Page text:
“The reports are not public. They are legally assessed and presented with questions for clarification to the Israele Defence Forces and to the Palestinian Police Forces. TIPH follows up violations in order to receive a satisfactory answer.” and “TIPH communicates its findings […] also to the member states which can […] use diplomatic channels to widen the dialog concerning the situation in Hebron.” Do you taste the bureaucracy? “Several points in the agreements have been breached [and] the work of TIPH has been interfered with in different ways during the years. […] Since 2005 the Israeli army operates over the entire area in violation of the agreements.”
The agreements are thus not backed by any sanctions. I might be naive but I know so much: any agreement not backed by serious sanctions is not gonna work in this country.

Now listen here: WHAT I CALL FOR IS THE PERMANENT PRESENCE OF TOURISTS ALL OVER THE WEST BANK AND THE GAZA STRIP TAKING AS MANY PHOTOGRAPHS OF WHAT THEY SEE AS THEY POSSIBLY CAN AND PUBLISH THEM WHEREVER THEY CAN IN ORDER TO MAKE THE PUBLIC AWARE OF WHAT IS HAPPENING THERE.

On my way back I talk to a shopowner who tells me he knows a poor woman. So instead of buying his book about Hebron I give some money to this woman.
“But i need a photograph for my website.”
-“You can trust me. I am a Hadj and look, here is the Qu’ran.”
He takes the holy scripture, holds it before him and puts his hand on it.
“Can I also put my hand.. I guess not…”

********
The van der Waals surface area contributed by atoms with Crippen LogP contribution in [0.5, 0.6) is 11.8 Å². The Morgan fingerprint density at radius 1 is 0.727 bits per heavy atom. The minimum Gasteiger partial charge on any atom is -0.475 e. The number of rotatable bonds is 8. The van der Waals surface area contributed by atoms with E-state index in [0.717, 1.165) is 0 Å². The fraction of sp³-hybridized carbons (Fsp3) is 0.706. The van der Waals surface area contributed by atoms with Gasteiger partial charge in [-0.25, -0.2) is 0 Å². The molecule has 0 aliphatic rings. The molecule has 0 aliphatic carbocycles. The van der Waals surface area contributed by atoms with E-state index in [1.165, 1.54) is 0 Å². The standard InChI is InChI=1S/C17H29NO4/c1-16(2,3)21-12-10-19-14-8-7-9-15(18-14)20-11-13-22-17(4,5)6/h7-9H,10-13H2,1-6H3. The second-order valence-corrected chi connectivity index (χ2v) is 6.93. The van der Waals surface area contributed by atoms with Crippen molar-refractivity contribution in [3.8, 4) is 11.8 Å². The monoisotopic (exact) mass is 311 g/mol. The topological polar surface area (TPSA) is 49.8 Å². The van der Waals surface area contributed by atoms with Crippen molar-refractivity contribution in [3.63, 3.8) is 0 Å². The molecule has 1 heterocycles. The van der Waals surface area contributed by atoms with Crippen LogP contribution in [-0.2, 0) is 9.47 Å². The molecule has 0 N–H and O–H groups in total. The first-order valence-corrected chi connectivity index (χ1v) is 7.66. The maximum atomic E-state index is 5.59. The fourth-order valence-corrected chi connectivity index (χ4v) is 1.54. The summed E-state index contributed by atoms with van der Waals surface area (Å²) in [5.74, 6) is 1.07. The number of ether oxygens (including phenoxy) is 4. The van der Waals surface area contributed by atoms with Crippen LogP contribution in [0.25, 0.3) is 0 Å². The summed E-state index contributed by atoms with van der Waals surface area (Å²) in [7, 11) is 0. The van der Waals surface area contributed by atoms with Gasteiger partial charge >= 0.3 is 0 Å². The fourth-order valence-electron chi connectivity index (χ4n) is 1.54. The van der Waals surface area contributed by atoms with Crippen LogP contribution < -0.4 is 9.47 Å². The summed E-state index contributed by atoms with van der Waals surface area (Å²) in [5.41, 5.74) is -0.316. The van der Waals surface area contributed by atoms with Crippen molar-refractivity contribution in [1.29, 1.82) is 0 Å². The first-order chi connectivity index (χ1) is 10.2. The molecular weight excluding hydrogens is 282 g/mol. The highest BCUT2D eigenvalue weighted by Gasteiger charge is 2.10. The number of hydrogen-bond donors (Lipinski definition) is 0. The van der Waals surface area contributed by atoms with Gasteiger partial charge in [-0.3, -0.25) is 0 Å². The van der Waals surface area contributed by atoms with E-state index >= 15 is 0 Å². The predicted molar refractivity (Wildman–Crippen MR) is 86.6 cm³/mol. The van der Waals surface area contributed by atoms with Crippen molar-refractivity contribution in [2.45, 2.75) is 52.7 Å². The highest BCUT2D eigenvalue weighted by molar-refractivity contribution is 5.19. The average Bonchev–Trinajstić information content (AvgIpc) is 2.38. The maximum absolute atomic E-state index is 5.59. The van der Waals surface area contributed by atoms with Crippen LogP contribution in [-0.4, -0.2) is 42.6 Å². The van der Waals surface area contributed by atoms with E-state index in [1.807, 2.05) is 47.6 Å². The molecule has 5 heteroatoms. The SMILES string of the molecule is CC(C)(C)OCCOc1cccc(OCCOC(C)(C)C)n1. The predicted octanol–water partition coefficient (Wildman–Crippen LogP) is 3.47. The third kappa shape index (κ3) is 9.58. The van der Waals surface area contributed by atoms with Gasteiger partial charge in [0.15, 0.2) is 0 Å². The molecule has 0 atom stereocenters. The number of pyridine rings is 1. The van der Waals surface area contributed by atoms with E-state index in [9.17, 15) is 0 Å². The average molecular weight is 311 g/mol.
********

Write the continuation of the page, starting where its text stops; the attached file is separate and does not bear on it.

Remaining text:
-“No, then I should wash it. You are not a muslim.”
“Ah.. sorry… I understand…”
-“I swear on the Qu’ran that I am telling you the truth. I will give these 100 shekels to that poor woman.”
In that moment, that woman appears on the scene. It feels like Allah has arranged this, doesn’t it? I give her the last 20$ bill I have and take some pictures of the shopowner who is well-known in the old town of Hebron.

I have seen enough here and take a bus to Bethlehem, where I arrive in the darkness and walk into a church that I mistake for the Nativity Church. A friendly man shows me around and tells me about the “Daughters of Charity”. I quickly take a few pictures and ask the questions I need for my fact sheet. The reason why I support them is that they help people irrespective of confession. Every year they provide shelter for unmarried pregnant muslim women, whose life is of course severely dangered because of the barbaric aspects of that religion I found myself not writing about sufficiently.

Then I head back for Jerusalem and meet Ella again. I tell her some of my stories and she agrees with me. Her government is terrible.

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Published by

Kamiel Choi

Dutch philosopher and poet, sometimes sharing thoughts on the internet.